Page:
HX, the Norwegian cruise line formerly known as Hurtigruten Expeditions, revealed that its 532-guest ship MS Maud will return to service in April 2024 following an extended dry dock where repairs are being made to the ship. Her return-to-service cruise will be a British Isles expedition roundtrip from Dover, England.
MS Maud, the HX ship that was seriously damaged by a rogue wave in December 2023, will officially resume operations on April 14, 2024, with a 13-day voyage exploring the British Isles.
Several British Isles departures are scheduled in April and May, along with a summer series that will feature Northern Europe destinations such as Iceland, Greenland, and Scandinavia.
MS Maud was hit by a rogue wave while sailing in the North Sea between Norway, Denmark, and the UK on December 21, 2023. Windows were broken in the incident, including on the bridge, and the ship was temporarily adrift after losing power. No serious injuries were reported, but the ship required navigational assistance.
The ship was operating a 14-night “Northern Lights” expedition cruise roundtrip from Tilbury, England, when the wave hit. Authorities were quickly alerted and multiple nearby vessels and rescue personnel responded to the scene.
MS Maud was ultimately towed to Bremerhaven, Germany, where she is undergoing repairs at Bredo Dry Docks.
The ship’s next scheduled cruise, a 13-night Christmas Expedition to various ports in Norway, was cancelled as damage to the vessel was being assessed. Two cruises slated to depart in January, both Norwegian fjord cruises from Amsterdam, also were cancelled, and now all other published cruises through mid-March 2024 are cancelled.
Several options are being offered to guests booked to sail on the ship through March. Guests can instead sail aboard the line’s MS Spitsbergen, which offers the same Northern Lights itinerary that MS Maud was supposed to sail.
Guests also can rebook on other voyages through mid-April, including select Norway sailings on sister brand, Hurtigruten, including the North Cape Express roundtrip from Bergen, Norway, and select sailings departing from Hamburg, Germany, aboard MS Otto.
The offers are based on availability, and guests can rebook their original cabin category choice where available. Other options include a full refund, or a future cruise voucher that can be applied to a different expedition voyage.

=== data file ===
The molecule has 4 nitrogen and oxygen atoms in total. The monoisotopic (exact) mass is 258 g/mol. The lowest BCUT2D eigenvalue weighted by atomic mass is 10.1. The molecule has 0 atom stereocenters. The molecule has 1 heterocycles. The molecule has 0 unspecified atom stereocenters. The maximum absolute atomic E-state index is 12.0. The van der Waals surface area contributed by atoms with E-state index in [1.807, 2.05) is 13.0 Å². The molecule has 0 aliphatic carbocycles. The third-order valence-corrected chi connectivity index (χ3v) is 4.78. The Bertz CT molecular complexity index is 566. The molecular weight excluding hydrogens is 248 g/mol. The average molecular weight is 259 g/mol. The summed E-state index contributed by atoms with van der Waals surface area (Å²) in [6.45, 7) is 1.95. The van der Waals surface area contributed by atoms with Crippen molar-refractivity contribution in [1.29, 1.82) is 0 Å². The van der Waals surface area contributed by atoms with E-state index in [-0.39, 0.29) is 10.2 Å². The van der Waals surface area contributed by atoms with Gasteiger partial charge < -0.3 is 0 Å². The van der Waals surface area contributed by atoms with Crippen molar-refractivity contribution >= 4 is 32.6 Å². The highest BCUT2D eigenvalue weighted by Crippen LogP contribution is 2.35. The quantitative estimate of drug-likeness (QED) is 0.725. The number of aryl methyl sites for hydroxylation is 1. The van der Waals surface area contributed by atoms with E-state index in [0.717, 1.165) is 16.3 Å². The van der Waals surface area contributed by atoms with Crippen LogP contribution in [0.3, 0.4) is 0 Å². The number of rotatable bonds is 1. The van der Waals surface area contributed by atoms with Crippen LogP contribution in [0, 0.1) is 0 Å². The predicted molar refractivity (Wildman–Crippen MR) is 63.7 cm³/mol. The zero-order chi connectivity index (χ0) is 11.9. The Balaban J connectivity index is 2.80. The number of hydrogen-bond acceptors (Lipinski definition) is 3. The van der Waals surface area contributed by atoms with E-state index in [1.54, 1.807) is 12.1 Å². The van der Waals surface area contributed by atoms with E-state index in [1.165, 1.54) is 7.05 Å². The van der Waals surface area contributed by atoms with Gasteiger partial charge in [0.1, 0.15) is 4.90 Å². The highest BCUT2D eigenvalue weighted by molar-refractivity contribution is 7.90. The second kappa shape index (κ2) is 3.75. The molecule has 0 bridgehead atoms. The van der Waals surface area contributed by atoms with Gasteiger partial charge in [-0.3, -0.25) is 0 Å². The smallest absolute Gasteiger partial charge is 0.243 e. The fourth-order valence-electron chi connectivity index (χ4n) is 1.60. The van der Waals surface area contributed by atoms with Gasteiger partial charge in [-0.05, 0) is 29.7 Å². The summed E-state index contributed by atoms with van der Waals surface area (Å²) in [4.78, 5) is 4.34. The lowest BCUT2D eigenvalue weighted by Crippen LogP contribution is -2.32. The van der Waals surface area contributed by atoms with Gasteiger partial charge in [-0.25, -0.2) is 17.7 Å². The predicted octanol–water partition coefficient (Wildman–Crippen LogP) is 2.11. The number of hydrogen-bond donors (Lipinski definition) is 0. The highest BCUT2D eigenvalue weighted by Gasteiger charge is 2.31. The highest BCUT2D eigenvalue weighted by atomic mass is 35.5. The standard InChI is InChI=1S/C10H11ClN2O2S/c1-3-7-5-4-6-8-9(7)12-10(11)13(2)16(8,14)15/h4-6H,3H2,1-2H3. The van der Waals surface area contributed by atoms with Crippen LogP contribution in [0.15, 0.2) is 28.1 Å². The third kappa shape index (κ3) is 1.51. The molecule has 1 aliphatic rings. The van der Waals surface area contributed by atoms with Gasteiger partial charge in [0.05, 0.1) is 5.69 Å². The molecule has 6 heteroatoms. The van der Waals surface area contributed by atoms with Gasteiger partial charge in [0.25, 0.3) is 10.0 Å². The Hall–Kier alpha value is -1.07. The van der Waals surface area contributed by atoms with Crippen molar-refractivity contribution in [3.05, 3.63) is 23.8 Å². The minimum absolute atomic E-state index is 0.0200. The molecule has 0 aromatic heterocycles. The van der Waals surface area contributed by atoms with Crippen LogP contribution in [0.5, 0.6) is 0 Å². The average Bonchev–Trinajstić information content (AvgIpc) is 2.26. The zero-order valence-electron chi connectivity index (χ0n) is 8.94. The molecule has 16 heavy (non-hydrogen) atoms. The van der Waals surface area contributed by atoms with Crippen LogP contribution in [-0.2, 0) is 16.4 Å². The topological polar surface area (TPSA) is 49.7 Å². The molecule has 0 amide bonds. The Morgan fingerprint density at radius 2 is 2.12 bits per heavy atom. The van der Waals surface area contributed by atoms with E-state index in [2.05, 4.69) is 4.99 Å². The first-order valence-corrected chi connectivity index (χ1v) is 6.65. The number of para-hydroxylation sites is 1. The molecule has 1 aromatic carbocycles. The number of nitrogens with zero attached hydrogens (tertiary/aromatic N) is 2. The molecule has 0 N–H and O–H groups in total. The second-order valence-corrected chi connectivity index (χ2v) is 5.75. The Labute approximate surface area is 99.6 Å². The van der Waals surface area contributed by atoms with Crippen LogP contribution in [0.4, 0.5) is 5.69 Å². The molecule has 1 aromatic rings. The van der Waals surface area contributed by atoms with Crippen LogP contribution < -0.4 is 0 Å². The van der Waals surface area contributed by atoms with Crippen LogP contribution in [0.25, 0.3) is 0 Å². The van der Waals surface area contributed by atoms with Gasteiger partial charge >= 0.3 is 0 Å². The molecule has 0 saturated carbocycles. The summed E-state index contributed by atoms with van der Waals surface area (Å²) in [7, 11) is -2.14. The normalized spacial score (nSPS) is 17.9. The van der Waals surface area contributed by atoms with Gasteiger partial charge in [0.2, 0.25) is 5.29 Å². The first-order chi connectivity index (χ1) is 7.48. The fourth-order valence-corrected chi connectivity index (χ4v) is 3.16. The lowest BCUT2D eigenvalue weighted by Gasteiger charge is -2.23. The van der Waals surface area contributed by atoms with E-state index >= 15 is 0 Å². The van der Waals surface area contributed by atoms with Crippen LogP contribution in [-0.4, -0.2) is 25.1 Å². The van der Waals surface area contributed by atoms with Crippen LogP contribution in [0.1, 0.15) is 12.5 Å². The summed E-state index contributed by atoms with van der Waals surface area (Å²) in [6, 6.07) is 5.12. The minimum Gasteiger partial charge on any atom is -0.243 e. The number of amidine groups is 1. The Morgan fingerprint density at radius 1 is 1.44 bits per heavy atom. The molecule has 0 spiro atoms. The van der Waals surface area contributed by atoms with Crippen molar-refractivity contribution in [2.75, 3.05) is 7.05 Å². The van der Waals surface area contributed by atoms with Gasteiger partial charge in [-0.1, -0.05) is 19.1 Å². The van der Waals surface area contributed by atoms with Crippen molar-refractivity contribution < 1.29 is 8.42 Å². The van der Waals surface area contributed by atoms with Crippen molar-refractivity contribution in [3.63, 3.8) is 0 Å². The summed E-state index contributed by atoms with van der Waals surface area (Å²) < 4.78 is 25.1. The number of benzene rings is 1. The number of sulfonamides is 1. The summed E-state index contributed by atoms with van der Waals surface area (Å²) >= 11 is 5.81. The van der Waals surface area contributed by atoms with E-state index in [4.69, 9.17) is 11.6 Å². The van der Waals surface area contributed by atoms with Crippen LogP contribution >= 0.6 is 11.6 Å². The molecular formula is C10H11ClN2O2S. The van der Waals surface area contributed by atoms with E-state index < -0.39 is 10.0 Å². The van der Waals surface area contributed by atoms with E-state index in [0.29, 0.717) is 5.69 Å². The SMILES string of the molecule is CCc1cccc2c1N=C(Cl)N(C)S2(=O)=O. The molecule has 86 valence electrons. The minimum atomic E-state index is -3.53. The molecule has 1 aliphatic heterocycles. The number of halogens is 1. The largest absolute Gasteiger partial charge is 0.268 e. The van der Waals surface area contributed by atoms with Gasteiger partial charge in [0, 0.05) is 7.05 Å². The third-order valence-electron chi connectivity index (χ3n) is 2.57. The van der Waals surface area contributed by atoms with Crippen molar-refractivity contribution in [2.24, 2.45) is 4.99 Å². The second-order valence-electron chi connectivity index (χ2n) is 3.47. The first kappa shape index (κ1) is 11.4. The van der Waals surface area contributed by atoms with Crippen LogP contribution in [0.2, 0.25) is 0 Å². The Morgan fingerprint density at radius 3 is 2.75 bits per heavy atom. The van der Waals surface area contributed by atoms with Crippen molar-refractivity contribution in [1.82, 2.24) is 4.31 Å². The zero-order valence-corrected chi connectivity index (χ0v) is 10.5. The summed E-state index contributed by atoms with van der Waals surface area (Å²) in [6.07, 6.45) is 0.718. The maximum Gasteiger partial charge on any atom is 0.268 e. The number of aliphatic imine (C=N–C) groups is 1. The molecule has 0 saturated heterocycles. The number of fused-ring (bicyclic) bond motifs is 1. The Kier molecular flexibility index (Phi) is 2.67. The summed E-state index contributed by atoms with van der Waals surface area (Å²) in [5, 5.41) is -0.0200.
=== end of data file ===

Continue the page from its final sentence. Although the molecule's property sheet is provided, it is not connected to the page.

When MS Maud returns to service in April for her British Isles expedition cruises roundtrip from Dover, she will offer guests opportunities to explore destinations such as Wales; Northern Ireland; the Orkney Islands, Stornoway, Islay, Isle of Man, and Isles of Scilly, all in Scotland; and England’s Devon coast, before returning to Dover.
The April 14, 2024 departure will feature a special guest, Scottish weather presenter Carol Kirkwood, who will entertain guests with lectures and Q&A sessions. Several other notable itineraries are coming up in 2024.
On July 18, 2024, the ship will operate her “Cruising Under the Midnight Sun” Arctic voyage. The 20-day cruise visits Greenland and Iceland, including five ports above the Arctic Circle.
In fall of 2024, the ship will reposition to Antarctica and operate a series of expedition cruises to the Patagonian fjords and the White Continent. A 17-day Chilean Patagonia and Antarctica expedition, with departures in November and December 2024, will call at ports in South America, the Falkland Islands, and South Georgia.
Onboard MS Maud, guests will find decor inspired by Norway’s natural wonders and furnishings and fixtures in the art deco style. The ship features a Science Center, where guests can become involved with active research projects.
Three dining venues are offered, including the fine dining Restaurant Lindstrom, the casual Restaurant Fredheim, and the main dining room, Restaurant Aune. The ship also provides a fitness room, a sauna and whirlpool, and one bar/lounge.
MS Maud’s experience with a rogue wave is unusual, but the phenomenon does happen from time to time. In December 2022, Viking’s Viking Polaris expedition ship was hit by a rogue wave in the Drake Passage as the ship was making her way from Antarctica to Ushuaia, Argentina. That sailing ended in tragedy, as one person died in the accident and four were injured.
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